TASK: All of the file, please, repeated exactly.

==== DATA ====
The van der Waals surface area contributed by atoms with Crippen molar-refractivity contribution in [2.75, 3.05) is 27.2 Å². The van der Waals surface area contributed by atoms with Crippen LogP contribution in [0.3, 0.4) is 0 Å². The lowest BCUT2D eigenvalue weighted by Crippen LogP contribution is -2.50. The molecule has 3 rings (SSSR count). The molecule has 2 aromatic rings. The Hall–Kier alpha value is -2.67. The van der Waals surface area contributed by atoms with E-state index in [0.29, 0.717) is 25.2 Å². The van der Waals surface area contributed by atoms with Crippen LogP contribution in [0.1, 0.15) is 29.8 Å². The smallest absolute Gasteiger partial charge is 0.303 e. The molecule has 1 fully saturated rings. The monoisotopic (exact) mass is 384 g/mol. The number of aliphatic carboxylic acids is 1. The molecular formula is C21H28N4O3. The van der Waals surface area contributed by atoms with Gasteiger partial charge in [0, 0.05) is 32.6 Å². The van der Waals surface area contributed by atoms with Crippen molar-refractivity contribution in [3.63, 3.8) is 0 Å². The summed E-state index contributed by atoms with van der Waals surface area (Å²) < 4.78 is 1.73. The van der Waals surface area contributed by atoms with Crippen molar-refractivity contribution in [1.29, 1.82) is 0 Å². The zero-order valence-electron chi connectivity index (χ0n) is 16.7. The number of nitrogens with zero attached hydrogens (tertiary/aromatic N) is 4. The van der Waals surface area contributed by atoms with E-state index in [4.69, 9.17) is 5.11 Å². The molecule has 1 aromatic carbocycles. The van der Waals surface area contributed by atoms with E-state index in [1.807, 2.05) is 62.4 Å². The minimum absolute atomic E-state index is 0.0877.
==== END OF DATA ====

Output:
The van der Waals surface area contributed by atoms with Crippen molar-refractivity contribution in [2.75, 3.05) is 27.2 Å². The van der Waals surface area contributed by atoms with Crippen LogP contribution in [0.3, 0.4) is 0 Å². The lowest BCUT2D eigenvalue weighted by Crippen LogP contribution is -2.50. The molecule has 3 rings (SSSR count). The molecule has 2 aromatic rings. The Hall–Kier alpha value is -2.67. The van der Waals surface area contributed by atoms with E-state index in [0.29, 0.717) is 25.2 Å². The van der Waals surface area contributed by atoms with Crippen LogP contribution in [0.1, 0.15) is 29.8 Å². The smallest absolute Gasteiger partial charge is 0.303 e. The molecule has 1 fully saturated rings. The monoisotopic (exact) mass is 384 g/mol. The number of aliphatic carboxylic acids is 1. The molecular formula is C21H28N4O3. The van der Waals surface area contributed by atoms with Gasteiger partial charge in [0, 0.05) is 32.6 Å². The van der Waals surface area contributed by atoms with Crippen molar-refractivity contribution in [3.63, 3.8) is 0 Å². The summed E-state index contributed by atoms with van der Waals surface area (Å²) < 4.78 is 1.73. The van der Waals surface area contributed by atoms with Crippen molar-refractivity contribution in [1.29, 1.82) is 0 Å². The zero-order valence-electron chi connectivity index (χ0n) is 16.7. The number of nitrogens with zero attached hydrogens (tertiary/aromatic N) is 4. The van der Waals surface area contributed by atoms with E-state index in [4.69, 9.17) is 5.11 Å². The molecule has 1 aromatic carbocycles. The van der Waals surface area contributed by atoms with E-state index in [1.807, 2.05) is 62.4 Å². The minimum absolute atomic E-state index is 0.0877.